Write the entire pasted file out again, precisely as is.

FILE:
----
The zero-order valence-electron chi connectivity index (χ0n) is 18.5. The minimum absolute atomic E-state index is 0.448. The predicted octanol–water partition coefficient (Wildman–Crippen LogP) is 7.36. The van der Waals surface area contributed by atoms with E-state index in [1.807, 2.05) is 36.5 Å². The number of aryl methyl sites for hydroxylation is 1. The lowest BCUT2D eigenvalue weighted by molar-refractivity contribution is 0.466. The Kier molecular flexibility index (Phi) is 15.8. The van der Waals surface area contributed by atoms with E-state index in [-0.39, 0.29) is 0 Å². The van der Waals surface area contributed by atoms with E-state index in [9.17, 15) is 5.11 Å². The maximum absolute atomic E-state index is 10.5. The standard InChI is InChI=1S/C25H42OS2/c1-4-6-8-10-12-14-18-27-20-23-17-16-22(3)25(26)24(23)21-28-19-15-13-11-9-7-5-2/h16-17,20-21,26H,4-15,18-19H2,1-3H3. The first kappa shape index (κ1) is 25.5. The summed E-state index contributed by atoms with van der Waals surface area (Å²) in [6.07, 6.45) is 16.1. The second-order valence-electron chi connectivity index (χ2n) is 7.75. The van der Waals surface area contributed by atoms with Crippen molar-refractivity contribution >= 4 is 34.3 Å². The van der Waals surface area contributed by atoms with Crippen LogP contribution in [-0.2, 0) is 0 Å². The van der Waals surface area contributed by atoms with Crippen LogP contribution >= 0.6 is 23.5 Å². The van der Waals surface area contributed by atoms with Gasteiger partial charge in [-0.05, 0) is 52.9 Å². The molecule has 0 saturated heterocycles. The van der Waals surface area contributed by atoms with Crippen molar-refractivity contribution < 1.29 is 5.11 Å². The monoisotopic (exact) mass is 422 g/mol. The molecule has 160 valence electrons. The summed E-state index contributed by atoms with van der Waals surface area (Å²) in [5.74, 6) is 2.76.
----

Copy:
The zero-order valence-electron chi connectivity index (χ0n) is 18.5. The minimum absolute atomic E-state index is 0.448. The predicted octanol–water partition coefficient (Wildman–Crippen LogP) is 7.36. The van der Waals surface area contributed by atoms with E-state index in [1.807, 2.05) is 36.5 Å². The number of aryl methyl sites for hydroxylation is 1. The lowest BCUT2D eigenvalue weighted by molar-refractivity contribution is 0.466. The Kier molecular flexibility index (Phi) is 15.8. The van der Waals surface area contributed by atoms with E-state index in [-0.39, 0.29) is 0 Å². The van der Waals surface area contributed by atoms with E-state index in [9.17, 15) is 5.11 Å². The maximum absolute atomic E-state index is 10.5. The standard InChI is InChI=1S/C25H42OS2/c1-4-6-8-10-12-14-18-27-20-23-17-16-22(3)25(26)24(23)21-28-19-15-13-11-9-7-5-2/h16-17,20-21,26H,4-15,18-19H2,1-3H3. The first kappa shape index (κ1) is 25.5. The summed E-state index contributed by atoms with van der Waals surface area (Å²) in [6.07, 6.45) is 16.1. The second-order valence-electron chi connectivity index (χ2n) is 7.75. The van der Waals surface area contributed by atoms with Crippen molar-refractivity contribution >= 4 is 34.3 Å². The van der Waals surface area contributed by atoms with Crippen LogP contribution in [-0.2, 0) is 0 Å². The van der Waals surface area contributed by atoms with Crippen LogP contribution >= 0.6 is 23.5 Å². The van der Waals surface area contributed by atoms with Gasteiger partial charge in [-0.05, 0) is 52.9 Å². The molecule has 0 saturated heterocycles. The van der Waals surface area contributed by atoms with Crippen molar-refractivity contribution < 1.29 is 5.11 Å². The monoisotopic (exact) mass is 422 g/mol. The molecule has 160 valence electrons. The summed E-state index contributed by atoms with van der Waals surface area (Å²) in [5.74, 6) is 2.76.